AMOS is pleased to announce the following recipients of the 2021 AMOS Awards.
Uwe Radok Award
The Uwe Radok Award is for the best PhD thesis in the AMOS fields of oceanography, glaciology or climatology, awarded in Australia. It honours the contributions of Dr Uwe Radok who was one of Australia’s pioneers in meteorological and glaciological research. He was Head of the Department of Meteorology at the University of Melbourne from 1960 to 1977 and played a leading role in the development of Australian Antarctic meteorology and glaciology.
Awarded to: Jiawei Bao
The Uwe Radok award for best PhD thesis in 2020 is awarded to Jiawei Bao from UNSW, Sydney for his thesis titled “Understanding extreme precipitation and its links with convective organisation”. Jiawei’s thesis used observations and regional model simulations to explore how extreme precipitation changes in response to warming. His research found flawed assumptions in a commonly used method to explore correlations between temperature and rainfall characteristics. This work has been published in Nature Climate Change and has currently received more than 100 citations. Jiawei also showed that changes in extreme rainfall are related to the degree of organisation of convection in work published in JAMES that was given an editor’s highlight. Jiawei was supervised by Steven Sherwood and Lisa Alexander.
The Zillman Medal acknowledges scientists in their mature years who have carried out most of their research in Australia and have made a significant contribution with a record of innovative and transformative research. The award is named in honour of the distinguished contributions of Dr John Zillman to Australian and international meteorology and science. Dr Zillman was the Director of Meteorology from 1978 to 2003 and President of the World Meteorological Organization (WMO) from 1995 to 2003 and is now an honorary senior adviser at The Bureau of Meteorology.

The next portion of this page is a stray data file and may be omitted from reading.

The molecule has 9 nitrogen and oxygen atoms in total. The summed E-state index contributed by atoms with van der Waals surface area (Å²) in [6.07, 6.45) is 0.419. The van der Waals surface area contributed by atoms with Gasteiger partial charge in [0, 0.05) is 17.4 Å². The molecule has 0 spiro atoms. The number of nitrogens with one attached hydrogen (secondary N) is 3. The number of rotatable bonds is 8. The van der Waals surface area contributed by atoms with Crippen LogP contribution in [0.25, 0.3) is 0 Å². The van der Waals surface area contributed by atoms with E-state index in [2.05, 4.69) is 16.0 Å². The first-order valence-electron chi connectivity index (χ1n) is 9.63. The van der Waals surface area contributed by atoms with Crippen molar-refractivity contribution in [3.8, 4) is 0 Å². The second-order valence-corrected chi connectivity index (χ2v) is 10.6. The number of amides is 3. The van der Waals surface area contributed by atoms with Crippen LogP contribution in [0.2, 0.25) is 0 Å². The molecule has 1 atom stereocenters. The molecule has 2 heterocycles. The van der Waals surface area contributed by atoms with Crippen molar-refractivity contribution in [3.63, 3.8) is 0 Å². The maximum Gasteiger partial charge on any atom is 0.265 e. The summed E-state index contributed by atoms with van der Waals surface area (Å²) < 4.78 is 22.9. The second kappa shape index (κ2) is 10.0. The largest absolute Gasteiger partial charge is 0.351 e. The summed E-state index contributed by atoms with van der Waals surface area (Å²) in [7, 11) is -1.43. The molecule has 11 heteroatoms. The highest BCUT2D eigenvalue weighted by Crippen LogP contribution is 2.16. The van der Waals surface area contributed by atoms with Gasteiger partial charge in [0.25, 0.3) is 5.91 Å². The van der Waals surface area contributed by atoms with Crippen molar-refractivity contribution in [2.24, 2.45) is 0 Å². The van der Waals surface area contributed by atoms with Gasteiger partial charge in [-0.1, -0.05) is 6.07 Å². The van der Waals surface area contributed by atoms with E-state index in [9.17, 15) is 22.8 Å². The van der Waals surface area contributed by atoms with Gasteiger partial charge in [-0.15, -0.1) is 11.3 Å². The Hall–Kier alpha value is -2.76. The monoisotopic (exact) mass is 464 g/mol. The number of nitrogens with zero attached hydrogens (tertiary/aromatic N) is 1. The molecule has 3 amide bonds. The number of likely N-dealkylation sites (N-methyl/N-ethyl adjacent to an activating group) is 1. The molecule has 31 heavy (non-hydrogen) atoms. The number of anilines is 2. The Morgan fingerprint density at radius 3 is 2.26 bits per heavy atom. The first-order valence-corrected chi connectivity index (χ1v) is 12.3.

Awarded to: Scott Power
The 2021 Zillman Medal is awarded to Professor Scott Power, Director of the Centre for Applied Climate Sciences at the University of Southern Queensland, Adjunct Professor in the School of Earth, Atmosphere and Environment at Monash University, and an Associate Investigator in the ARC Centre of Excellence for Climate Extremes. Before joining USQ Scott was a Senior Principal Research Scientist at the Bureau of Meteorology, where he also served as International Development Officer and head of climate monitoring and prediction services. He was also the climate science advisor to the Australian Government’s Climate Change Authority 2018-2021 and CLA on the IPCC Fifth Assessment Report. Scott is widely regarded both nationally and internationally as a leading authority on global warming, ENSO, Australian climate, and climate variability and projections. He pioneered a number of major discoveries in climate science concerning ENSO and its changing impact on Australia and the Pacific. He described and named the “Interdecadal Pacific Oscillation” (IPO) and discovered that ENSO can drive climatic regime shifts in the subsurface ocean on decadal time scales. He has published over 120 papers in peer-reviewed journals including the Science and Nature series. He served on many national and international committees and coordinated the Australian Climate Change Science Program and the Pacific Climate Change Science Program. Scott has dedicated passion and effort over many years in capacity building in the Pacific, and to mentoring and supervising many students and post-docs.